Learn how you can manage and alleviate your current side effects while actively working to prevent a relapse or secondary cancer using evidence-based, non-toxic therapies.
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At the time I didn’t give it second thought. As a 20 something I worshiped the sun. And got several sun burns doing so. I was hoping that women would find me more attractive if I had a tan. At 35 I underwent a peripheral blood stem cell transplant. Both increased my risk of skin cancer.
Ironically, it was my cancer experience that pushed me to research the world of skin cancer risks and preventative therapies. It was this ongoing research that led me to the study linked an excerpted below.
The bad news is that a diagnosis of skin cancer is complicated. Melanoma skin cancer can be aggressive and difficult to treat.
A diagnosis of non-melanoma skin cancer increases your risk of full melanoma (basel cell or squamous cell) can be relatively easy to treat and can prevent a melanoma diagnosis.
If you have been diagnosed with non-melanoma skin cancer I encourage you to learn about both conventional (FDA approved) and non-conventional therapies. The therapy discussed below, Green Tea Extract, is non-toxic, evidence-based, and inexpensive.
To learn more about other evidence-based therapies that can help prevent the development of non-melanoma skin cancer or relapse, please watch the short video below:
I supplement with Life Extension Mega Green Tea for a number of evidence-based reasons.
They say that chemotherapy ages you by 10-15 years. As the study below explains, green tea is “enhancing DNA repair” so maybe my skin is healing.
I am both a cancer survivor and cancer coach. I have remained in complete remission from my “incurable” cancer since early 1999 through evidence-based, non-conventional therapies such as green tea extract.
For more information on natural therapies for the prevention of both melanoma and non-melanoma skin cancers, scroll down the page, post a question or comment and I will reply ASAP.
“Growing modernization and lifestyle changes with limited physical activity have impacted diet and health, leading to an increased cancer mortality rate worldwide. As a result, there is a greater need than before to develop safe and novel anticancer drugs. Current treatment options such as chemotherapy, radiotherapy and surgery, induce unintended side effects, compromising patient’s quality of life and physical well-being.
Therefore, there has been an increased global interest in the use of dietary supplements and traditional herbal medicines for treatment of cancer. Recently, nutraceuticals or ‘natural’ substances isolated from food have attracted considerable attention in the cancer field.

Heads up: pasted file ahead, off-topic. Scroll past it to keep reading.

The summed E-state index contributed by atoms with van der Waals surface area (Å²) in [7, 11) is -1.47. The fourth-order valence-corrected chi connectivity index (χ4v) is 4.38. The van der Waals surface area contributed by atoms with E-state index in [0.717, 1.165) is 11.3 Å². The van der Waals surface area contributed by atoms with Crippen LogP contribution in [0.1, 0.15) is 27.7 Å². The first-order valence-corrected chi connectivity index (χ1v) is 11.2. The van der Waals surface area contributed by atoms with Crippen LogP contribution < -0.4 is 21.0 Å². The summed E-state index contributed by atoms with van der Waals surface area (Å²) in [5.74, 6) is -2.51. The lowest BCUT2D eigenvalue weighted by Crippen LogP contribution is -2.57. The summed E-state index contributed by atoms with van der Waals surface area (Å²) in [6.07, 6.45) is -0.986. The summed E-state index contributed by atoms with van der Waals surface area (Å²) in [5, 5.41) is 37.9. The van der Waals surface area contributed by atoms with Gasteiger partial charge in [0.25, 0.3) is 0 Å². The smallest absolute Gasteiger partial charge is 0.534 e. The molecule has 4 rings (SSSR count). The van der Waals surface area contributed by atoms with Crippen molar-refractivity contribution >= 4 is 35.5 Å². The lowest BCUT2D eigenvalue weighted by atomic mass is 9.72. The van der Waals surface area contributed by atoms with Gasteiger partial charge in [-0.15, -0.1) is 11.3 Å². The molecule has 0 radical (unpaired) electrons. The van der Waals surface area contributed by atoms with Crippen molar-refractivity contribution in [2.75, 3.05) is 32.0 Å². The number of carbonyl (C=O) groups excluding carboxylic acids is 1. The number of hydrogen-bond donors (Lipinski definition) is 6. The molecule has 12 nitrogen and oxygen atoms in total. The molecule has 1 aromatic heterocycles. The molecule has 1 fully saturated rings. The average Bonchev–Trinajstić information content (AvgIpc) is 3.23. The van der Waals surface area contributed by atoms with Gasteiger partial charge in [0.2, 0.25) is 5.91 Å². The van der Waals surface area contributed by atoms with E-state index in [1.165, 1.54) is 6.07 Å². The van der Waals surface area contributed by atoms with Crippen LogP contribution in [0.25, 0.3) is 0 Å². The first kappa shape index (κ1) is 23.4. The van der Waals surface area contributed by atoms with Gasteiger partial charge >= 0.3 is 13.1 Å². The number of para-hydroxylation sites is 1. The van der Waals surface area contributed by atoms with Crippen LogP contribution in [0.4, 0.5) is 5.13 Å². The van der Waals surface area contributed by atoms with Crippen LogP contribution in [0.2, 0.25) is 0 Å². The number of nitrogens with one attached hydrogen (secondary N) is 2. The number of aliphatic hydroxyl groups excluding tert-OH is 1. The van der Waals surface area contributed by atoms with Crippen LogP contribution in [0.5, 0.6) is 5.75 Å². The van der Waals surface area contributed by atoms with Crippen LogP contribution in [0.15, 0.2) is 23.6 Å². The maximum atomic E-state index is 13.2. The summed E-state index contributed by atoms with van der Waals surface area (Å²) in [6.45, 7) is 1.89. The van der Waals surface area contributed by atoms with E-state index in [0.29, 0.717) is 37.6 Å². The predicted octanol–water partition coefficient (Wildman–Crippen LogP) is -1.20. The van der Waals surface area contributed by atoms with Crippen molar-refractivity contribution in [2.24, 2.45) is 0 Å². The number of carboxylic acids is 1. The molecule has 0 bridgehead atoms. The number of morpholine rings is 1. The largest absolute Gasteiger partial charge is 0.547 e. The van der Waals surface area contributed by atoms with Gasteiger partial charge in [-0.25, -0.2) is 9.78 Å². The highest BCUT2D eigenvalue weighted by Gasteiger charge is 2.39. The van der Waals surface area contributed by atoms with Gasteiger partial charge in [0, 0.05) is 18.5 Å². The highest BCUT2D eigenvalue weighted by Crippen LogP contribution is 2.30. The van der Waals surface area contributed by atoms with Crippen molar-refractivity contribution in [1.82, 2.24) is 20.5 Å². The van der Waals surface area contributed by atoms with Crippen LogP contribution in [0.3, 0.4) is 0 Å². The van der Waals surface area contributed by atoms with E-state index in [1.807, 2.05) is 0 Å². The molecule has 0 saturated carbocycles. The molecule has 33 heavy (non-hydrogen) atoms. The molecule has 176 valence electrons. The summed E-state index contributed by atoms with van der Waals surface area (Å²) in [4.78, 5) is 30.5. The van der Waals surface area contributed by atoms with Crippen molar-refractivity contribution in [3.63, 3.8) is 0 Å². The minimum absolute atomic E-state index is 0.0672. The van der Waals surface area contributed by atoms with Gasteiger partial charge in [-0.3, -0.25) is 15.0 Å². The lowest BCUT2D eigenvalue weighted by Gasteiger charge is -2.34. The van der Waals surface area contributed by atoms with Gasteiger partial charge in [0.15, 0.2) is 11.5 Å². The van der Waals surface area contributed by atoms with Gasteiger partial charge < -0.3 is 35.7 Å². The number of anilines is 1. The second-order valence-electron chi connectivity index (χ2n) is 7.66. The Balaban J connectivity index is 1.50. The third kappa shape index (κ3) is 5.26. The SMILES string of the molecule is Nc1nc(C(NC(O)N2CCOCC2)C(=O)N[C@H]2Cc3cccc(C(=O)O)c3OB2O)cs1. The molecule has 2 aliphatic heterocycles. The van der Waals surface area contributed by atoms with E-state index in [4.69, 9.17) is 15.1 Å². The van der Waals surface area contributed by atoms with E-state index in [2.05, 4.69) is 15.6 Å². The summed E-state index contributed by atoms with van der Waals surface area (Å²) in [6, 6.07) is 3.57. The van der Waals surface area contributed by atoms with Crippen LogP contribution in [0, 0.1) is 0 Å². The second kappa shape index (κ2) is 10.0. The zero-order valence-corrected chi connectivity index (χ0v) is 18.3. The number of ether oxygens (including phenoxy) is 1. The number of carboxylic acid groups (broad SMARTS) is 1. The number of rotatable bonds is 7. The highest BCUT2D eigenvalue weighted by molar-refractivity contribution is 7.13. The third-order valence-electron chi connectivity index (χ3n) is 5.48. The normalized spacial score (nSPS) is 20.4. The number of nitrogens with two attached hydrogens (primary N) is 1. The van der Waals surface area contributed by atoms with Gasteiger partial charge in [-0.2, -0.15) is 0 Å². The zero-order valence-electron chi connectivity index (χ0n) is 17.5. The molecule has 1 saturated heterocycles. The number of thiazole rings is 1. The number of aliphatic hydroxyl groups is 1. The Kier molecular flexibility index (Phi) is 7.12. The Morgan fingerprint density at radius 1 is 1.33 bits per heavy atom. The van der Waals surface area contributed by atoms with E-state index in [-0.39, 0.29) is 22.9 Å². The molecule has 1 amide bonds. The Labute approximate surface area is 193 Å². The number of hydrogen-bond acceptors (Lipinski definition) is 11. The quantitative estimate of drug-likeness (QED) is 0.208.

Emerging research suggests that nutraceuticals may indeed prevent and protect against cancer. The intent of this article is to review some of the current spice-derived nutraceuticals in the treatment of melanoma and skin cancer…
Conclusion- Mounting evidence suggests that diet and nutrition play a promising role in the fight against cancer. Cancers are not an inevitable cause of aging, but rather, a disease that can be preventable, largely through lifestyle changes .
This review brings to light the importance of adding spice or spice-derived nutraceuticals in one’s diet. Spices are known to have a plethora of health benefits. Many of the spices mentioned in this article have been regarded as an integral component of many different cultures around the world. They have been used for a variety of purposes, such as flavoring agents, coloring agents, and as preservatives.
In addition, spices have been used as herbal therapies for centuries. Numerous studies have documented the anti-inflammatory, anti-proliferation, anti-microbial, and anti-oxidant properties of spices (Table 1). Since oxidative stress, inflammatory stress and immune system stress have been associated with the genesis, progression, proliferation and metastasis of cancer , spices could be used to prevent and/or treat cancer [36–37, 40–41].
With a growing body of evidence, spices have begun to receive more attention as potential anti-cancer agents. This review summarizes the recent studies on some spice-derived nutraceuticals for treatment of skin cancer.”
“Excessive exposure of the skin to solar ultraviolet (UV) radiation is one of the major factors for the development of skin cancers, including non-melanoma. For the last several centuries the consumption of dietary phytochemicals has been linked to numerous health benefits including the photoprotection of the skin…
In this article, we have discussed the recent investigations and mechanistic studies which define the potential efficacy of GTPs on the prevention of non-melanoma skin cancer…
Topical application or oral administration of green tea through drinking water of mice prevents UVB-induced skin tumor development, and this prevention is mediated, at least in part, through rapid repair of DNA…
The new mechanistic investigations support and explain the anti-photocarcinogenic activity, in particular anti-non-melanoma skin cancer, of green tea and explain the benefits of green tea for human health.”